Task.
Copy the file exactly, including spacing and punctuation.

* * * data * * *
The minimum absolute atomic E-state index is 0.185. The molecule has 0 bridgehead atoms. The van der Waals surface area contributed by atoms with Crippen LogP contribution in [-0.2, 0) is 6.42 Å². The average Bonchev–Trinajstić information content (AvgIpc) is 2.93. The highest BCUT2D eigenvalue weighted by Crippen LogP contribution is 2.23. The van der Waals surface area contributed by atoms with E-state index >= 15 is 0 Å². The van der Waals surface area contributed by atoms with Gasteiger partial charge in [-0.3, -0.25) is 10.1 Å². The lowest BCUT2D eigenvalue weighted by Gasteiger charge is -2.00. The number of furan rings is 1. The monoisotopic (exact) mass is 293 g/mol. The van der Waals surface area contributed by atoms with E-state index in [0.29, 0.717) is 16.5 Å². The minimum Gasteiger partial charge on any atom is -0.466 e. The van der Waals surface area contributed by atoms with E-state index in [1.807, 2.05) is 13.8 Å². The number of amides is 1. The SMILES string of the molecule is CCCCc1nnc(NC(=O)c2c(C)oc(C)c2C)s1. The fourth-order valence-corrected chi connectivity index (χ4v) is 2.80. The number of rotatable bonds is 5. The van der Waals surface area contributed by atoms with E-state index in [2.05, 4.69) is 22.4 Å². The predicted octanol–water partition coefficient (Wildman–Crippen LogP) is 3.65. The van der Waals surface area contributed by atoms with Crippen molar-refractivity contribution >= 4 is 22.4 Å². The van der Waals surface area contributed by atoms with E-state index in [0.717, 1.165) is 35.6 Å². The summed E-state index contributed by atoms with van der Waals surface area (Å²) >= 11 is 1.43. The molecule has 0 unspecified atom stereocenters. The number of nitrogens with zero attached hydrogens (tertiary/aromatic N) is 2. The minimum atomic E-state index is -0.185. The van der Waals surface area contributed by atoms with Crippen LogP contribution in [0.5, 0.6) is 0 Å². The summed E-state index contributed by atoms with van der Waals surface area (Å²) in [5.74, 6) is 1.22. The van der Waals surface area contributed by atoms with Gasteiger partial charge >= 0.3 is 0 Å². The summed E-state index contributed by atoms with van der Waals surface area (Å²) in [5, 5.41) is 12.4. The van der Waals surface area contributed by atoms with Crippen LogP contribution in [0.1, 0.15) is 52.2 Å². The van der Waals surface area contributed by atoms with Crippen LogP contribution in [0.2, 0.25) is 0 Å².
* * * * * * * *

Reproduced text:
The minimum absolute atomic E-state index is 0.185. The molecule has 0 bridgehead atoms. The van der Waals surface area contributed by atoms with Crippen LogP contribution in [-0.2, 0) is 6.42 Å². The average Bonchev–Trinajstić information content (AvgIpc) is 2.93. The highest BCUT2D eigenvalue weighted by Crippen LogP contribution is 2.23. The van der Waals surface area contributed by atoms with E-state index >= 15 is 0 Å². The van der Waals surface area contributed by atoms with Gasteiger partial charge in [-0.3, -0.25) is 10.1 Å². The lowest BCUT2D eigenvalue weighted by Gasteiger charge is -2.00. The number of furan rings is 1. The monoisotopic (exact) mass is 293 g/mol. The van der Waals surface area contributed by atoms with E-state index in [0.29, 0.717) is 16.5 Å². The minimum Gasteiger partial charge on any atom is -0.466 e. The van der Waals surface area contributed by atoms with E-state index in [1.807, 2.05) is 13.8 Å². The number of amides is 1. The SMILES string of the molecule is CCCCc1nnc(NC(=O)c2c(C)oc(C)c2C)s1. The fourth-order valence-corrected chi connectivity index (χ4v) is 2.80. The number of rotatable bonds is 5. The van der Waals surface area contributed by atoms with E-state index in [2.05, 4.69) is 22.4 Å². The predicted octanol–water partition coefficient (Wildman–Crippen LogP) is 3.65. The van der Waals surface area contributed by atoms with Crippen molar-refractivity contribution >= 4 is 22.4 Å². The van der Waals surface area contributed by atoms with E-state index in [0.717, 1.165) is 35.6 Å². The summed E-state index contributed by atoms with van der Waals surface area (Å²) >= 11 is 1.43. The molecule has 0 unspecified atom stereocenters. The number of nitrogens with zero attached hydrogens (tertiary/aromatic N) is 2. The minimum atomic E-state index is -0.185. The van der Waals surface area contributed by atoms with Crippen LogP contribution in [0.5, 0.6) is 0 Å². The summed E-state index contributed by atoms with van der Waals surface area (Å²) in [5.74, 6) is 1.22. The van der Waals surface area contributed by atoms with Gasteiger partial charge >= 0.3 is 0 Å². The summed E-state index contributed by atoms with van der Waals surface area (Å²) in [5, 5.41) is 12.4. The van der Waals surface area contributed by atoms with Crippen LogP contribution in [0.1, 0.15) is 52.2 Å². The van der Waals surface area contributed by atoms with Crippen LogP contribution in [0.2, 0.25) is 0 Å².